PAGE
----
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August 6, 2022

Soledad community celebrates city’s 100th birthday

Day of festivities honors a century of Soledad history

SOLEDAD — Residents across Soledad celebrated the city’s 100th birthday with multiple community events last week.

The March 9 festivities began with a community cake contest, in which three bakers crafted cakes in the spirit of what Soledad meant to them, broadcasted over Facebook as a virtual show. That was followed by a community dessert grab-and-go, where 500 servings of cookies and cake were handed out.

Then the visual events kicked off with an evening parade around town, followed by the centennial fireworks to end the night.

The cake decoration contest was announced in February.

“Overall the event turned out pretty amazing,” said Tencia Vargas, Soledad’s economic development coordinator.

She said participation throughout the event was great.

“It was intended to bring in all bakers in the community, home bakers or licensed bakers could participate,” Vargas said. “We wanted to make this something fun and expressive for the community where they could share their creativity.”

Though three bakers participated, more than 4,000 people watched live on Facebook. The winner of the contest was Bianca Edith Urena, chosen by a group of judges, including two youth judges, Julian Gonzalez and Evany Moreno.

Evany Moreno gets ready to dig into the first piece of cake as she performs her duties as one of the judges in the Soledad Centennial Cake Contest. The other youth judge was Julian Gonzalez, and both tasted cakes alongside adults, including Mayor Anna Velazquez. (Sean Roney/Staff)

The grab-and-go desserts were different from the contest cakes, though Covid was the cause for that shift.

“Originally we wanted to do a big birthday cake, but with Covid, we had to get creative,” said Ariana Mora, administrative secretary for the city’s economic development housing program. “We did a grab-and-go at city hall. In this form, it’s like an extension of that part of the celebration.”

City staff also had items from the city’s clothing line on display at city hall as people came to pick up desserts.

The parade featured more than 61 cars, six all-terrain vehicles and two horses.

“We had a tremendous response from the community,” said Maria Corralejo, an organizer from Front Street, a group that partnered with the city to coordinate the parade and which has hosted several car cruises and caravans during the pandemic. “There were many spectators throughout the parade route. We saw various pinwheels, cars honking and a lot of smiling faces and children running and jumping as the parade drove by.”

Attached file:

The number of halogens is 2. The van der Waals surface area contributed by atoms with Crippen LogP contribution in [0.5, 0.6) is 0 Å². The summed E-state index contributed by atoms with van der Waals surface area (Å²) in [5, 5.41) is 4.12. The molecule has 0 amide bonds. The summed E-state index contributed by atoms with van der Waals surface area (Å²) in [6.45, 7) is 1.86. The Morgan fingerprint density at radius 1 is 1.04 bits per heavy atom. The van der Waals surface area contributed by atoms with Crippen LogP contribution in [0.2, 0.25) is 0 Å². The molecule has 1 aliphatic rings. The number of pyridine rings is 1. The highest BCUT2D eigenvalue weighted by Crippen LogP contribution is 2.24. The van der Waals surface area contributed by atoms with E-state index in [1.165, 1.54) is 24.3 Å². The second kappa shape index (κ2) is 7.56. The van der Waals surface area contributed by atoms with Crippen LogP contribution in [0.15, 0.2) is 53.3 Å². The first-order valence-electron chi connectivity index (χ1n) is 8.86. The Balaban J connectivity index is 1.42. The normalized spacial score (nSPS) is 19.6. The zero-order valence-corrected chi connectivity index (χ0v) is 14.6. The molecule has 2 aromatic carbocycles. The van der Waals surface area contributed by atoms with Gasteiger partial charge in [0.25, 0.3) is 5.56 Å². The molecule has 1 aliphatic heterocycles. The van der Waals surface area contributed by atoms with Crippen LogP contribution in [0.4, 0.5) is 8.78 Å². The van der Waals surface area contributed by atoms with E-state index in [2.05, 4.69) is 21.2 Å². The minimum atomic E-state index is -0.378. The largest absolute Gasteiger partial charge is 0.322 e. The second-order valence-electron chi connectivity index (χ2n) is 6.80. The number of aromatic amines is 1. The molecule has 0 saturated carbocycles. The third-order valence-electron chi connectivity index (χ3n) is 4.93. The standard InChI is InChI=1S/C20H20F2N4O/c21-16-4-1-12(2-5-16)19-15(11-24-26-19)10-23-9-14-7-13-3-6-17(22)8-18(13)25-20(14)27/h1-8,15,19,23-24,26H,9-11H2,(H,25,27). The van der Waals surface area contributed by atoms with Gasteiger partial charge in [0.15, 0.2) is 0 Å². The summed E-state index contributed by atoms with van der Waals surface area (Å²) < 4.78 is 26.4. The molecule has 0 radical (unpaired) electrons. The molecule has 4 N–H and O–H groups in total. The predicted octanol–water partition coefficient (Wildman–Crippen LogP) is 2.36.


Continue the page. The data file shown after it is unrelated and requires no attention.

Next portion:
To pay tribute to the city’s history, multiple grand marshals led the parade, including some of the eldest residents, members of pioneer families and hall of famers.

The grand marshal car of Jack Franscioni passes in front of crowds during the Soledad Centennial Car Parade. (Sean Roney/Staff)

“We came up with the idea to have several grand marshals that reflect our demographic and our community,” Corralejo said. “We pushed for grand marshal, seeking announcements on our Facebook page, made calls, sent texts and emails and reached out to Craig Stephens from the Soledad Historical Society as our lifeline.”

Helping organize the rows of cars, as well as directing and diverting traffic where needed, were members of the Soledad Police Department. Other organizations also helped both during and before the parade.

“The Soledad Youth Council helped by posting parade flyers in businesses and Sofia Vargas, a SYC member, and her friends also volunteered that day in helping to pass out signs and direct participants,” Corralejo said.

Soledad High School students and the Aztec mascot greet parade spectators from the school’s float during the Soledad Centennial Car Parade on March 9. (Sean Roney/Staff)

The spectacle continued even as the sun went down, as a fireworks show was the final part of the day’s celebrations.

“One thing our city manager wanted from the get-go was to have fireworks,” Mora said. “We were able to get a contract with the company we normally use for Fourth of July fireworks. They’re pretty familiar with the city and the area.”

The firework plans began last year, and the decided central point to launch from was Gallardo Park.

“We were at city hall and we got to see them,” Mora said.

Dog mascot characters get a pretend dog bath as part of the Pawsitively Clean Dog Groomer float. (Sean Roney/Staff)

Even with the day of festivities over, the city has plans to continue the centennial celebration throughout the year.

Mora said the city is now showcasing youth artwork every month, including all grade levels of students and getting help from the Youth Council to share the art through videos.

“In reality they’re the future of this town, so we want to make sure they’re involved,” Mora said. “Some of the stuff we’re getting just in the last couple of days is amazing. We’ve got talent in town.”

In addition, the city has planned Throwback Thursdays and is working on more events later in the year.

“The celebration will be all year long,” Mora said.

Community members watch as vehicles pass through town as part of the Soledad Centennial Car Parade on March 9. (Sean Roney/Staff)
Sean Roney
Sean Roney is a freelance reporter for King City Rustler and Salinas Valley Tribune, a unified publication of Greenfield News, Soledad Bee and Gonzales Tribune. He covers general news for the Salinas Valley communities in South Monterey County.

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